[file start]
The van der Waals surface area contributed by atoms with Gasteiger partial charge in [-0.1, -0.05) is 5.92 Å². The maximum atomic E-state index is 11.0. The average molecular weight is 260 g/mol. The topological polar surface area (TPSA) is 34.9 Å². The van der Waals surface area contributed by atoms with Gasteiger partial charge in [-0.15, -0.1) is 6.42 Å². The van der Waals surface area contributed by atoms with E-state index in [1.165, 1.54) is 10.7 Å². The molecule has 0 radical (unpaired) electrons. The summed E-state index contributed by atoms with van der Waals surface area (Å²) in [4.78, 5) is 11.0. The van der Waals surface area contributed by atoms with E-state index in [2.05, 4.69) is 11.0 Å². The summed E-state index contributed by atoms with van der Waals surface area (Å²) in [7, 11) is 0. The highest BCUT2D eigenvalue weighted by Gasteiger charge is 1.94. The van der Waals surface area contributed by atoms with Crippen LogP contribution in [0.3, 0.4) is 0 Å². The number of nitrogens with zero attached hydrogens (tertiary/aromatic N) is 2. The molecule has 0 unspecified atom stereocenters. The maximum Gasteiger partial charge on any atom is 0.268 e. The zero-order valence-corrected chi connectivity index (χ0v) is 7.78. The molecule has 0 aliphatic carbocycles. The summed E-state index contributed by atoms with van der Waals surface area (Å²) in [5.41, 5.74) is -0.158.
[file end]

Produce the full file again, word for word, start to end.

The van der Waals surface area contributed by atoms with Gasteiger partial charge in [-0.1, -0.05) is 5.92 Å². The maximum atomic E-state index is 11.0. The average molecular weight is 260 g/mol. The topological polar surface area (TPSA) is 34.9 Å². The van der Waals surface area contributed by atoms with Gasteiger partial charge in [-0.15, -0.1) is 6.42 Å². The van der Waals surface area contributed by atoms with E-state index in [1.165, 1.54) is 10.7 Å². The molecule has 0 radical (unpaired) electrons. The summed E-state index contributed by atoms with van der Waals surface area (Å²) in [4.78, 5) is 11.0. The van der Waals surface area contributed by atoms with E-state index in [2.05, 4.69) is 11.0 Å². The summed E-state index contributed by atoms with van der Waals surface area (Å²) in [7, 11) is 0. The highest BCUT2D eigenvalue weighted by Gasteiger charge is 1.94. The van der Waals surface area contributed by atoms with Crippen LogP contribution in [0.3, 0.4) is 0 Å². The number of nitrogens with zero attached hydrogens (tertiary/aromatic N) is 2. The molecule has 0 unspecified atom stereocenters. The maximum Gasteiger partial charge on any atom is 0.268 e. The zero-order valence-corrected chi connectivity index (χ0v) is 7.78. The molecule has 0 aliphatic carbocycles. The summed E-state index contributed by atoms with van der Waals surface area (Å²) in [5.41, 5.74) is -0.158.